From Chorazin to Carcosa. Fiction-Based Esotericism in the Black Pilgrimage of Jack Parsons and Cameron

Manon Hedenborg White

Abstract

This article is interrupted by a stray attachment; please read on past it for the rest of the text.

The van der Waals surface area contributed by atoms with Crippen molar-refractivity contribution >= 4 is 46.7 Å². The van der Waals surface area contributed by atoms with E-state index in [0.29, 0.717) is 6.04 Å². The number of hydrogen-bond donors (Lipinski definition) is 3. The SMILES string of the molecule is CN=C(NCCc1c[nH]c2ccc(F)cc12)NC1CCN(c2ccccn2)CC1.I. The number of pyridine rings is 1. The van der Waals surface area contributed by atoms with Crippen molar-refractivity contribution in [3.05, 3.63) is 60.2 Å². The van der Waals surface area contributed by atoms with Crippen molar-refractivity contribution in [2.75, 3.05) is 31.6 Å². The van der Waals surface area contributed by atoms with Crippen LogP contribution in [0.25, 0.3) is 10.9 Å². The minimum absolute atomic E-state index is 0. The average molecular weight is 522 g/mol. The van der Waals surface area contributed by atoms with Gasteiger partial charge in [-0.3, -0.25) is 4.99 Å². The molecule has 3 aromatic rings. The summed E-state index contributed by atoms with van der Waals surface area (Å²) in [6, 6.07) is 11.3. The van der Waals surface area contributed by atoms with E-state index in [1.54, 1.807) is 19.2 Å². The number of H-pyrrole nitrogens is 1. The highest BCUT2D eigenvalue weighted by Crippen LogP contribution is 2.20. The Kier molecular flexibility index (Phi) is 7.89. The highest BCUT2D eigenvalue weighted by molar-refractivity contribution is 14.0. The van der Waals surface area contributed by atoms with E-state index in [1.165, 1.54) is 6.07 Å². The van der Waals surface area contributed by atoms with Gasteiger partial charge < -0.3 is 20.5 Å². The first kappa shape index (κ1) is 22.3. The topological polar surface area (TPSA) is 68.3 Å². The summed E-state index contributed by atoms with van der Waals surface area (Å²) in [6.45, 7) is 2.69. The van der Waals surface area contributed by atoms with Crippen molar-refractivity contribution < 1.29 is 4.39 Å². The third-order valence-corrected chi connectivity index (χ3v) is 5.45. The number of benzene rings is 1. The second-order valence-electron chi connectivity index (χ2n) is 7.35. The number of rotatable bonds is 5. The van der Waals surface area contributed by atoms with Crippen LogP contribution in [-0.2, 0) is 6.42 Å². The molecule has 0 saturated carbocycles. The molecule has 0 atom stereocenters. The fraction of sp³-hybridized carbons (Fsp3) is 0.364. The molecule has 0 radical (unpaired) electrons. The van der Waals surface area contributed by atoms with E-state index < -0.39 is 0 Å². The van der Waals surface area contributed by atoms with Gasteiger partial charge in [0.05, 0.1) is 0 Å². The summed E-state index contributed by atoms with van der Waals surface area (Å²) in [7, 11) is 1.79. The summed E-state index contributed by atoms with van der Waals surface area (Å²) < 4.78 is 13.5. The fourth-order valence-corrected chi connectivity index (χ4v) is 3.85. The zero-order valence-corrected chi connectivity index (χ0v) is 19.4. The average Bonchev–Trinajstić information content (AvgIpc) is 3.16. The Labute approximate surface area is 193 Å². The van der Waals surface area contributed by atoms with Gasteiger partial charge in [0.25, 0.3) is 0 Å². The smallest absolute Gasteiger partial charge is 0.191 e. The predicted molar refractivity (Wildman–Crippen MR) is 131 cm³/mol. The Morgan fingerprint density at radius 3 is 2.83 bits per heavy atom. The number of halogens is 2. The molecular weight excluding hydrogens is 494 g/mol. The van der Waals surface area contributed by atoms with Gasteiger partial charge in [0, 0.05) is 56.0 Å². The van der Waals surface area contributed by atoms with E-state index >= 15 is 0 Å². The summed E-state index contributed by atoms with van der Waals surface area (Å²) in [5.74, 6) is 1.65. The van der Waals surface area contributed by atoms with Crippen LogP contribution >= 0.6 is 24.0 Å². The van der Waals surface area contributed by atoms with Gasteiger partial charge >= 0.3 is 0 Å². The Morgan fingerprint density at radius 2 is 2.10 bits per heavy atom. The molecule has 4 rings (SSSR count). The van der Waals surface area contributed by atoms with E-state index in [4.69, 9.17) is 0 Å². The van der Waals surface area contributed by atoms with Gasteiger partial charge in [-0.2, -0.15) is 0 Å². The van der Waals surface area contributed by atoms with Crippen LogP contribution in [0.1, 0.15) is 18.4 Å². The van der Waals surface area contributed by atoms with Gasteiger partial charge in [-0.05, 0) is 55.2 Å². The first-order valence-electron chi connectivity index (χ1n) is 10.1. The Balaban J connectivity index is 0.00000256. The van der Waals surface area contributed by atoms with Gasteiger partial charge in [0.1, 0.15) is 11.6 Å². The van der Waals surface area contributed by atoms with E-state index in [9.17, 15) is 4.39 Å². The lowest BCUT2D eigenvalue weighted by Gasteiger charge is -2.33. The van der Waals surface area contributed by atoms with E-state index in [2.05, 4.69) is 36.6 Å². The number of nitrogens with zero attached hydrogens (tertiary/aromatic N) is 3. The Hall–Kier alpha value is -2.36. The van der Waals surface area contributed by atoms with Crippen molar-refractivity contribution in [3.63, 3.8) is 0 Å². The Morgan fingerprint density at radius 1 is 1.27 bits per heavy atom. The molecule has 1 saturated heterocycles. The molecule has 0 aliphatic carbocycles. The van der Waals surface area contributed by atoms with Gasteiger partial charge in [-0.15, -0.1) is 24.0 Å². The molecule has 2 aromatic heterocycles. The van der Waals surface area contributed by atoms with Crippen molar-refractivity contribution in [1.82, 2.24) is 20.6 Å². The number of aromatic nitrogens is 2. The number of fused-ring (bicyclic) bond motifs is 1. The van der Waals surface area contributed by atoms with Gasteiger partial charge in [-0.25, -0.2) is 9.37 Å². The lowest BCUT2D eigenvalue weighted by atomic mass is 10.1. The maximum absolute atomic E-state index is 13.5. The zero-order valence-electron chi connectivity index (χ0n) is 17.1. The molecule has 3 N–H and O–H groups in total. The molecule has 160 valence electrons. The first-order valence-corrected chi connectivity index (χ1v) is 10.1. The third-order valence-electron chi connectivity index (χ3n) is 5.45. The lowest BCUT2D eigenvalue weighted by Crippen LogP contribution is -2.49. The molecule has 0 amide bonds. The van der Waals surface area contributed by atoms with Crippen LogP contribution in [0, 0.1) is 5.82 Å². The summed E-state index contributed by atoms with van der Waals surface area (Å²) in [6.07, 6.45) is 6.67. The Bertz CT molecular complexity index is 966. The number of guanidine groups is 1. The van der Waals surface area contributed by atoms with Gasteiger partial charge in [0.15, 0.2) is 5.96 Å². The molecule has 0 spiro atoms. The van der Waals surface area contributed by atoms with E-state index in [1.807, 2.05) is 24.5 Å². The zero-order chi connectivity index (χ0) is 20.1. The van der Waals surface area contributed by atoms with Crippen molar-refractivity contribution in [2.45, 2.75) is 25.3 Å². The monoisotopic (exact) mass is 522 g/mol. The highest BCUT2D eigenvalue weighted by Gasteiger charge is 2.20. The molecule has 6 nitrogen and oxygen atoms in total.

Rocketeer, poet, and polyamorous proto-feminist, Jack Parsons (1914-1952) is one of the earliest and most legendary followers of Aleister Crowley (1875–1947) and his religion Thelema in America. A precocious only child and avid sci-fi reader, Parsons made vital contributions to the American space programme, and was briefly regarded by Crowley as a potential successor. However, Parsons’ romantic side, keen imagination, and tendency to be seduced by literary fiction was a source of friction between the two men. Parsons drew freely on gothic horror as well as pulp and sci-fi literature in articulating his personal magical universe. In 1946, he undertook the ‘Babalon Working’: a series of magical operations aimed at manifesting the goddess Babalon on earth as a sort of Thelemic messiah. This paper will explore the importance of literature for Parsons’ magical worldview and experimentation, focusing on three key works: Crowley’s Moonchild, Jack Williamson’s Darker Than You Think, and M.R. James’ short story »Count Magnus«.



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